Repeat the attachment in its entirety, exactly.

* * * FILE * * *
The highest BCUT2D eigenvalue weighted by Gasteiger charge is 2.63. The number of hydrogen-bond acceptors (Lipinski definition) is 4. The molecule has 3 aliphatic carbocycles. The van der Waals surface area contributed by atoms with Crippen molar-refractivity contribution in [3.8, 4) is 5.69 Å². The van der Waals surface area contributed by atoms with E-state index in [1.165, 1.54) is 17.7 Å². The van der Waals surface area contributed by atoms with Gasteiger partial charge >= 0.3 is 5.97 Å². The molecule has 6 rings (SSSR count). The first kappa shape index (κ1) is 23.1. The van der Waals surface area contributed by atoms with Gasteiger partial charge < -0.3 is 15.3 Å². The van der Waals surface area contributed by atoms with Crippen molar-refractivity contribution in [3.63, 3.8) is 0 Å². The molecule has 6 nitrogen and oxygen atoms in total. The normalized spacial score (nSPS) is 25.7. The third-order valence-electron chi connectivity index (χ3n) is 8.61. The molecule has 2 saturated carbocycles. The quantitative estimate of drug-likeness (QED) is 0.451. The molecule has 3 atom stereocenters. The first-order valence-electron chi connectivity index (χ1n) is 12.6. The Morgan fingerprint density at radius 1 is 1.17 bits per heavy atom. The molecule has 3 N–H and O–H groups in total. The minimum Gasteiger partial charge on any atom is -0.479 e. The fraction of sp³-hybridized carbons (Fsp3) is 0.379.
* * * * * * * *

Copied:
The highest BCUT2D eigenvalue weighted by Gasteiger charge is 2.63. The number of hydrogen-bond acceptors (Lipinski definition) is 4. The molecule has 3 aliphatic carbocycles. The van der Waals surface area contributed by atoms with Crippen molar-refractivity contribution in [3.8, 4) is 5.69 Å². The van der Waals surface area contributed by atoms with E-state index in [1.165, 1.54) is 17.7 Å². The van der Waals surface area contributed by atoms with Gasteiger partial charge >= 0.3 is 5.97 Å². The molecule has 6 rings (SSSR count). The first kappa shape index (κ1) is 23.1. The van der Waals surface area contributed by atoms with Gasteiger partial charge < -0.3 is 15.3 Å². The van der Waals surface area contributed by atoms with Crippen molar-refractivity contribution in [3.63, 3.8) is 0 Å². The molecule has 6 nitrogen and oxygen atoms in total. The normalized spacial score (nSPS) is 25.7. The third-order valence-electron chi connectivity index (χ3n) is 8.61. The molecule has 2 saturated carbocycles. The quantitative estimate of drug-likeness (QED) is 0.451. The molecule has 3 atom stereocenters. The first-order valence-electron chi connectivity index (χ1n) is 12.6. The Morgan fingerprint density at radius 1 is 1.17 bits per heavy atom. The molecule has 3 N–H and O–H groups in total. The minimum Gasteiger partial charge on any atom is -0.479 e. The fraction of sp³-hybridized carbons (Fsp3) is 0.379.